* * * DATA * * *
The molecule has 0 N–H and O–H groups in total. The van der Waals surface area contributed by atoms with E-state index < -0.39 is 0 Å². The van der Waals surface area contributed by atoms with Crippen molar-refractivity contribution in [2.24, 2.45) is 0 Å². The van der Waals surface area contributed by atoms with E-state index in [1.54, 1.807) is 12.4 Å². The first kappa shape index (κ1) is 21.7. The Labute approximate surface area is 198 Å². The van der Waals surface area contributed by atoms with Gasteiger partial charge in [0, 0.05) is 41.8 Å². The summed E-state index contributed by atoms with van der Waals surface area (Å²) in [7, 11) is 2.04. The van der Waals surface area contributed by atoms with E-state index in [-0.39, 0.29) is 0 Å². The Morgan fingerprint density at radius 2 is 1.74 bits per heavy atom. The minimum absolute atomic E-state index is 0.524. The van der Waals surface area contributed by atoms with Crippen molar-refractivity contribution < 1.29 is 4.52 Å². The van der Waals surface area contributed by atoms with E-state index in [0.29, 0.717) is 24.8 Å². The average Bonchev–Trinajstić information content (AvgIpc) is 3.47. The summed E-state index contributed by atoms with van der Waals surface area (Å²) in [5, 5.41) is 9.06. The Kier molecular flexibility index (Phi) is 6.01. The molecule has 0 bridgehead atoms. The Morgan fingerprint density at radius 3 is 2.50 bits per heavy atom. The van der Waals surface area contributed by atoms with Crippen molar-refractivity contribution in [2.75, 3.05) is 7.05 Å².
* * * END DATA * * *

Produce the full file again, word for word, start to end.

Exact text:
The molecule has 0 N–H and O–H groups in total. The van der Waals surface area contributed by atoms with E-state index < -0.39 is 0 Å². The van der Waals surface area contributed by atoms with Crippen molar-refractivity contribution in [2.24, 2.45) is 0 Å². The van der Waals surface area contributed by atoms with E-state index in [1.54, 1.807) is 12.4 Å². The first kappa shape index (κ1) is 21.7. The Labute approximate surface area is 198 Å². The van der Waals surface area contributed by atoms with Gasteiger partial charge in [0, 0.05) is 41.8 Å². The summed E-state index contributed by atoms with van der Waals surface area (Å²) in [7, 11) is 2.04. The van der Waals surface area contributed by atoms with E-state index in [-0.39, 0.29) is 0 Å². The Morgan fingerprint density at radius 2 is 1.74 bits per heavy atom. The minimum absolute atomic E-state index is 0.524. The van der Waals surface area contributed by atoms with Crippen molar-refractivity contribution < 1.29 is 4.52 Å². The van der Waals surface area contributed by atoms with E-state index in [0.29, 0.717) is 24.8 Å². The average Bonchev–Trinajstić information content (AvgIpc) is 3.47. The summed E-state index contributed by atoms with van der Waals surface area (Å²) in [5, 5.41) is 9.06. The Kier molecular flexibility index (Phi) is 6.01. The molecule has 0 bridgehead atoms. The Morgan fingerprint density at radius 3 is 2.50 bits per heavy atom. The van der Waals surface area contributed by atoms with Crippen molar-refractivity contribution in [2.75, 3.05) is 7.05 Å².